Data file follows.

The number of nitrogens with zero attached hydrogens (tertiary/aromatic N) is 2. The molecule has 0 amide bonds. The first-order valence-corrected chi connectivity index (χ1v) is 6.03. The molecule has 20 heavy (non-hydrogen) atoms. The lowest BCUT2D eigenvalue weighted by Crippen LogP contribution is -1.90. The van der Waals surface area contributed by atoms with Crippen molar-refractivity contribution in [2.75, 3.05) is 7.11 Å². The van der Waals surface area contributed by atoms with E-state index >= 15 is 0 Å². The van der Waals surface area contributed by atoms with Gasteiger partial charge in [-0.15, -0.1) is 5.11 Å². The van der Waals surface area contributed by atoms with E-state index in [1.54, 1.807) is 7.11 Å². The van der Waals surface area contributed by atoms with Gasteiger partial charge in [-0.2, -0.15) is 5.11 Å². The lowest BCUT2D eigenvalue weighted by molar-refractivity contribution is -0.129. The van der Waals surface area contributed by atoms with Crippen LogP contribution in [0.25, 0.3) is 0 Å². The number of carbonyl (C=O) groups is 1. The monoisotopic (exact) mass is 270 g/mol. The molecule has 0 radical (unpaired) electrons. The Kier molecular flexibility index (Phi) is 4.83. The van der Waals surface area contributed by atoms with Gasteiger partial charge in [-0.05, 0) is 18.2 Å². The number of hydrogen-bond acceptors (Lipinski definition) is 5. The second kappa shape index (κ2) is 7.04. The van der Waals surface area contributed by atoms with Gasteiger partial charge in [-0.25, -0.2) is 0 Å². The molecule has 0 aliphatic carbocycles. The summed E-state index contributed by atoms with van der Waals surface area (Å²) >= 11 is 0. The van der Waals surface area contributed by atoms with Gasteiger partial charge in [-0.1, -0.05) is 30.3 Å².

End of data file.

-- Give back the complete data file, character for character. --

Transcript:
The number of nitrogens with zero attached hydrogens (tertiary/aromatic N) is 2. The molecule has 0 amide bonds. The first-order valence-corrected chi connectivity index (χ1v) is 6.03. The molecule has 20 heavy (non-hydrogen) atoms. The lowest BCUT2D eigenvalue weighted by Crippen LogP contribution is -1.90. The van der Waals surface area contributed by atoms with Crippen molar-refractivity contribution in [2.75, 3.05) is 7.11 Å². The van der Waals surface area contributed by atoms with E-state index >= 15 is 0 Å². The van der Waals surface area contributed by atoms with Gasteiger partial charge in [-0.15, -0.1) is 5.11 Å². The van der Waals surface area contributed by atoms with E-state index in [1.54, 1.807) is 7.11 Å². The van der Waals surface area contributed by atoms with Gasteiger partial charge in [-0.2, -0.15) is 5.11 Å². The lowest BCUT2D eigenvalue weighted by molar-refractivity contribution is -0.129. The van der Waals surface area contributed by atoms with Crippen LogP contribution in [0.25, 0.3) is 0 Å². The number of carbonyl (C=O) groups is 1. The monoisotopic (exact) mass is 270 g/mol. The molecule has 0 radical (unpaired) electrons. The Kier molecular flexibility index (Phi) is 4.83. The van der Waals surface area contributed by atoms with Gasteiger partial charge in [-0.05, 0) is 18.2 Å². The number of hydrogen-bond acceptors (Lipinski definition) is 5. The second kappa shape index (κ2) is 7.04. The van der Waals surface area contributed by atoms with Gasteiger partial charge in [-0.25, -0.2) is 0 Å². The molecule has 0 aliphatic carbocycles. The summed E-state index contributed by atoms with van der Waals surface area (Å²) >= 11 is 0. The van der Waals surface area contributed by atoms with Gasteiger partial charge in [-0.1, -0.05) is 30.3 Å².